• The global stockpile of negative-yielding bonds has vanished as central banks around the world raise interest rates at a record pace.
• Analysts had previously cited the stockpile of negative-yielding debt as a source of bullish momentum for bitcoin, which rose sixfold in the six months to April 2021.
• With the vanishing of negative-yielding debt, the case for investing in bitcoin has weakened.
As central banks around the world continue to raise interest rates at a record pace in order to combat inflation, the global stockpile of negative-yielding debt has vanished, weakening the case for investing in risky alternative assets such as cryptocurrencies. The value of the Global Negative-Yielding Debt Index from Bloomberg and Barclays has dropped to zero from a record high of $18.4 trillion in December 2020.
Negative-yielding debt is when investors receive less money at maturity than the original buying price, so the higher the number of negative-yielding bonds in circulation, the more investors would be incentivized to move their money into riskier investments like bitcoin. This incentive was increased following the coronavirus-induced crash of March 2020, as central banks injected record liquidity into markets and economies through rate cuts and bond purchases.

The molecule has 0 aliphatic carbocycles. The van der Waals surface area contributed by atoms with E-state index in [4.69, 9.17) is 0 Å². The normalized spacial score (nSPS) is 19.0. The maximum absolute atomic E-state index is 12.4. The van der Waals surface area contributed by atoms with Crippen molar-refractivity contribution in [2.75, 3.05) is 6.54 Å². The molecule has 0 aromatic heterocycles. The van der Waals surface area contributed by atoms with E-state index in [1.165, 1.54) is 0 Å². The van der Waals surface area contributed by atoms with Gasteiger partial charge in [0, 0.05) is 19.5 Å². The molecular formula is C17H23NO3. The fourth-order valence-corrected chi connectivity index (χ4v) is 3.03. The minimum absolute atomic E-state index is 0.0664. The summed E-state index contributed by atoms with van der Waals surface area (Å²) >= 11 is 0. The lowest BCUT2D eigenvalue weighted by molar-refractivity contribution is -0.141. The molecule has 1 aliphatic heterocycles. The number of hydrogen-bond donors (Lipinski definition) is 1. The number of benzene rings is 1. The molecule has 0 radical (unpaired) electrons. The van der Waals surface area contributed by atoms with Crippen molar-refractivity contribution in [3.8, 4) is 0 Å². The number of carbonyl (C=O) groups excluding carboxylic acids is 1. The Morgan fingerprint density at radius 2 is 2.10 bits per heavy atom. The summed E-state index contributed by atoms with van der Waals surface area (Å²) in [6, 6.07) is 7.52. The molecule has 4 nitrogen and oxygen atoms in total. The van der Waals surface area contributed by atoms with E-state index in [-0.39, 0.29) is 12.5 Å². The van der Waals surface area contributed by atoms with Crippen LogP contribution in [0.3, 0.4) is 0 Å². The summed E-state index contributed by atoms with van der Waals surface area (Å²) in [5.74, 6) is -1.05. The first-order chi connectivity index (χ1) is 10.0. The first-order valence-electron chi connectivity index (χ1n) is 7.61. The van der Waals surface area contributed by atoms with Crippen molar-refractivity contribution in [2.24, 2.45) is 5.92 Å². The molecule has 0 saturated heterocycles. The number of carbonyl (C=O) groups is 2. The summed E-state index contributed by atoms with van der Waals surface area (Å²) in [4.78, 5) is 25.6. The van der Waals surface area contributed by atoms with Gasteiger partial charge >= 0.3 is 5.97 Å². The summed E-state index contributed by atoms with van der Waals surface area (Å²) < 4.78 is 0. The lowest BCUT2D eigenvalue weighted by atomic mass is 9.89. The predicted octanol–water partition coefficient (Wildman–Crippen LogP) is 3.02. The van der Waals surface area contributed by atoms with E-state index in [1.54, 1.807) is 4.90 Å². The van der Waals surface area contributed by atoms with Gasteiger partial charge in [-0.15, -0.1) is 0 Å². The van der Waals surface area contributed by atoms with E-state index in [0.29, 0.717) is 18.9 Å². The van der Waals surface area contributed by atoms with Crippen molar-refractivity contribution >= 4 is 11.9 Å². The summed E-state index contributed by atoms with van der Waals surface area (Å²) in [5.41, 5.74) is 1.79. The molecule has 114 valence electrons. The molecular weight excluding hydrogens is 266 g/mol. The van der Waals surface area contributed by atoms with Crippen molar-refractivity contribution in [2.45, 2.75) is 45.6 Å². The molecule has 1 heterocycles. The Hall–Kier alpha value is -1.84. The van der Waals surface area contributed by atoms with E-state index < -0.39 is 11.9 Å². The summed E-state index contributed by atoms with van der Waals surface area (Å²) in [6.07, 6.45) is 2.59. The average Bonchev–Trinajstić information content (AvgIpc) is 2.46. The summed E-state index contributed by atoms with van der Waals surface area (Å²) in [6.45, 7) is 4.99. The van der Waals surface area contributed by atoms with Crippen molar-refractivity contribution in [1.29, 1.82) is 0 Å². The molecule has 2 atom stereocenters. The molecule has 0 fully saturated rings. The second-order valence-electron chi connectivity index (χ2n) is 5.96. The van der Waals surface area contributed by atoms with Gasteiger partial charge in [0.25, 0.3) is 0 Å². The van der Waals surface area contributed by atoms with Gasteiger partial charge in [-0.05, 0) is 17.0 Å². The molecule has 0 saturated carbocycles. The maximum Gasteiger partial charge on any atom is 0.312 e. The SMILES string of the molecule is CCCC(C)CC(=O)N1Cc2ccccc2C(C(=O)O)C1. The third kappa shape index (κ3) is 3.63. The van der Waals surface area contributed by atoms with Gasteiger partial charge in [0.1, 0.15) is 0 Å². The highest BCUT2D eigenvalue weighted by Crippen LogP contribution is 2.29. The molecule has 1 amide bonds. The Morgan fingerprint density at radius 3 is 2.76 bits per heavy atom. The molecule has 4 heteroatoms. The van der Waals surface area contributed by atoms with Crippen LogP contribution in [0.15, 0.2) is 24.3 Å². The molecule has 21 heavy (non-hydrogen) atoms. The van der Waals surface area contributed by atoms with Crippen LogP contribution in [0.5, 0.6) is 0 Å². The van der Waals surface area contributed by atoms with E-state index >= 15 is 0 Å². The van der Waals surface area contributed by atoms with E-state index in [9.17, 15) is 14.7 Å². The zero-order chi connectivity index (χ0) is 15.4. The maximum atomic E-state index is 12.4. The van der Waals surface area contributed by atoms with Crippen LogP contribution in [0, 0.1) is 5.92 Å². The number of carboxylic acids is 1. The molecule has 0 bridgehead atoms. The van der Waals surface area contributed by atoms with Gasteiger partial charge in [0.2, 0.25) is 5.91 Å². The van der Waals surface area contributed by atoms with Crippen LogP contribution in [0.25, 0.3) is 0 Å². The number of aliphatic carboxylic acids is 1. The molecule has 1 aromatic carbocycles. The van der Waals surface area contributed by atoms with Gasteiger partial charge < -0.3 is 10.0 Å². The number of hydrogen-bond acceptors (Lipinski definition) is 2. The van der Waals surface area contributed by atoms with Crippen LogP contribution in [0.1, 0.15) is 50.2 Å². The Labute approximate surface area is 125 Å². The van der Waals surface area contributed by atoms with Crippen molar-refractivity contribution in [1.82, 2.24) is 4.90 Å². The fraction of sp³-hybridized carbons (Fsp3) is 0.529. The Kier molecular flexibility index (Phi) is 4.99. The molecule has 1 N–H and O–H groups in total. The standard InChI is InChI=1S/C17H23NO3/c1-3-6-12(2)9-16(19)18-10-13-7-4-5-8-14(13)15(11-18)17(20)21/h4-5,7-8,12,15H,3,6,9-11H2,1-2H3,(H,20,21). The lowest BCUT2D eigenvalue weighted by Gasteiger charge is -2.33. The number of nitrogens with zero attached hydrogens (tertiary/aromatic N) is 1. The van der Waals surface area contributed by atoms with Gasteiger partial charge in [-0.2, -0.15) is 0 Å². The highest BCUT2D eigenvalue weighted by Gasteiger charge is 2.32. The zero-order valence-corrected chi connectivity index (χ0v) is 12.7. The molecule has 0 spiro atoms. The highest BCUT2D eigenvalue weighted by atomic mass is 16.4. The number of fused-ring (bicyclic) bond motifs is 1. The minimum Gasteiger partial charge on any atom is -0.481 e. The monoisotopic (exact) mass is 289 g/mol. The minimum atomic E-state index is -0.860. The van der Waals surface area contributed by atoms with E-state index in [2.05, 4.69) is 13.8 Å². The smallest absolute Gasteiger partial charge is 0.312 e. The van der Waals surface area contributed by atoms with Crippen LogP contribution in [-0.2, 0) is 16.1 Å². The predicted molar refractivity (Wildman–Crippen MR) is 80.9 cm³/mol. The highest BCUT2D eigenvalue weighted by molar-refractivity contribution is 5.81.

The result of this was that investors moved their money out of fixed-income securities and into Bitcoin (BTC) and tech stocks. This drove the price of Bitcoin up sixfold in the six months to April 2021, reaching record highs above $60,000.
However, now that the global stockpile of negative-yielding debt has vanished, the incentive for investors to move their money into riskier investments such as Bitcoin has significantly decreased. As such, the case for investing in Bitcoin has weakened. Analysts have warned that this could lead to a pullback in the price of Bitcoin, as investors look to more stable assets to put their money into.